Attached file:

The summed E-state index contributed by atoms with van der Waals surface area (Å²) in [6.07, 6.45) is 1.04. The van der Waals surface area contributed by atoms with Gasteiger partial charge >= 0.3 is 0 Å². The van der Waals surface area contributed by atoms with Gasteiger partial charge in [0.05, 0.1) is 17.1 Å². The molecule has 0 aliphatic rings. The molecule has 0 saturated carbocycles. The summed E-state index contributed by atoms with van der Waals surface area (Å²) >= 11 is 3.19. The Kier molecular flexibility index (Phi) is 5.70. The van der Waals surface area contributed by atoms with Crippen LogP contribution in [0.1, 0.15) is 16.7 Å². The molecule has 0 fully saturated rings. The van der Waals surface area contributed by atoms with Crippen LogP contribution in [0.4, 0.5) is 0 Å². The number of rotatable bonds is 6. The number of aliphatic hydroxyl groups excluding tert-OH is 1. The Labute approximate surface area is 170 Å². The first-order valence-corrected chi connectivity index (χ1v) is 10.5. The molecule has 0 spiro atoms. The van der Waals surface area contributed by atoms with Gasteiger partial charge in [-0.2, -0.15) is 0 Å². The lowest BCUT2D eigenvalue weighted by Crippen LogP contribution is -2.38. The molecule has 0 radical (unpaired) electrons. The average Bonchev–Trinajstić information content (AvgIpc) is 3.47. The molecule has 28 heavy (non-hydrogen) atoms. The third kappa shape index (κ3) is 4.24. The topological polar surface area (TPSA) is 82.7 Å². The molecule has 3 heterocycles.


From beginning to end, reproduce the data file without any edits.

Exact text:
The summed E-state index contributed by atoms with van der Waals surface area (Å²) in [6.07, 6.45) is 1.04. The van der Waals surface area contributed by atoms with Gasteiger partial charge >= 0.3 is 0 Å². The van der Waals surface area contributed by atoms with Gasteiger partial charge in [0.05, 0.1) is 17.1 Å². The molecule has 0 aliphatic rings. The molecule has 0 saturated carbocycles. The summed E-state index contributed by atoms with van der Waals surface area (Å²) >= 11 is 3.19. The Kier molecular flexibility index (Phi) is 5.70. The van der Waals surface area contributed by atoms with Crippen LogP contribution in [0.1, 0.15) is 16.7 Å². The molecule has 0 fully saturated rings. The van der Waals surface area contributed by atoms with Crippen LogP contribution in [0.4, 0.5) is 0 Å². The number of rotatable bonds is 6. The number of aliphatic hydroxyl groups excluding tert-OH is 1. The Labute approximate surface area is 170 Å². The first-order valence-corrected chi connectivity index (χ1v) is 10.5. The molecule has 0 spiro atoms. The van der Waals surface area contributed by atoms with Gasteiger partial charge in [-0.2, -0.15) is 0 Å². The lowest BCUT2D eigenvalue weighted by Crippen LogP contribution is -2.38. The molecule has 0 radical (unpaired) electrons. The average Bonchev–Trinajstić information content (AvgIpc) is 3.47. The molecule has 28 heavy (non-hydrogen) atoms. The third kappa shape index (κ3) is 4.24. The topological polar surface area (TPSA) is 82.7 Å². The molecule has 3 heterocycles.